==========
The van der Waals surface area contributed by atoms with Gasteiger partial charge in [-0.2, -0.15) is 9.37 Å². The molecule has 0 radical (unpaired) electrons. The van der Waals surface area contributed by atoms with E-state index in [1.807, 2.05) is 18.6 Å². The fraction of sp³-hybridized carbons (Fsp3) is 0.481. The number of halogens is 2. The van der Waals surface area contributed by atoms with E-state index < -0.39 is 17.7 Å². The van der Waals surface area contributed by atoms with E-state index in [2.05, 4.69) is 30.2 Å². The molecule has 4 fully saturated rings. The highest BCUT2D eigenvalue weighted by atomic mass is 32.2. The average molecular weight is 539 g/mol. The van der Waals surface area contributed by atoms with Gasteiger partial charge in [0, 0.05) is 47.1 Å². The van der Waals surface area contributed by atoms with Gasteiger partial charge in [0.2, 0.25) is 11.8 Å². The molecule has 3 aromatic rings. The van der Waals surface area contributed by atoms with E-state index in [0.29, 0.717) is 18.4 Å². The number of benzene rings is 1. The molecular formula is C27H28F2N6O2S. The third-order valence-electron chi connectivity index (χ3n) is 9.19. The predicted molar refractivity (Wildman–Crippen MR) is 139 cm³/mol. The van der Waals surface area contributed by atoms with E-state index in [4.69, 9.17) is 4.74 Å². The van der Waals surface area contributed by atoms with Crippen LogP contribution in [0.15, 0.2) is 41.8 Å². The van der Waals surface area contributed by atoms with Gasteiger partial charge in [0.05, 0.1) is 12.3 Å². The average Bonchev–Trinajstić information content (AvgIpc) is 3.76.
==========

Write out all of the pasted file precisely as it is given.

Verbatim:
The van der Waals surface area contributed by atoms with Gasteiger partial charge in [-0.2, -0.15) is 9.37 Å². The molecule has 0 radical (unpaired) electrons. The van der Waals surface area contributed by atoms with E-state index in [1.807, 2.05) is 18.6 Å². The fraction of sp³-hybridized carbons (Fsp3) is 0.481. The number of halogens is 2. The van der Waals surface area contributed by atoms with E-state index < -0.39 is 17.7 Å². The van der Waals surface area contributed by atoms with E-state index in [2.05, 4.69) is 30.2 Å². The molecule has 4 fully saturated rings. The highest BCUT2D eigenvalue weighted by atomic mass is 32.2. The average molecular weight is 539 g/mol. The van der Waals surface area contributed by atoms with Gasteiger partial charge in [0, 0.05) is 47.1 Å². The van der Waals surface area contributed by atoms with Gasteiger partial charge in [0.2, 0.25) is 11.8 Å². The molecule has 3 aromatic rings. The van der Waals surface area contributed by atoms with E-state index in [0.29, 0.717) is 18.4 Å². The number of benzene rings is 1. The molecular formula is C27H28F2N6O2S. The third-order valence-electron chi connectivity index (χ3n) is 9.19. The predicted molar refractivity (Wildman–Crippen MR) is 139 cm³/mol. The van der Waals surface area contributed by atoms with E-state index in [4.69, 9.17) is 4.74 Å². The van der Waals surface area contributed by atoms with Crippen LogP contribution in [0.15, 0.2) is 41.8 Å². The van der Waals surface area contributed by atoms with Gasteiger partial charge in [0.05, 0.1) is 12.3 Å². The average Bonchev–Trinajstić information content (AvgIpc) is 3.76.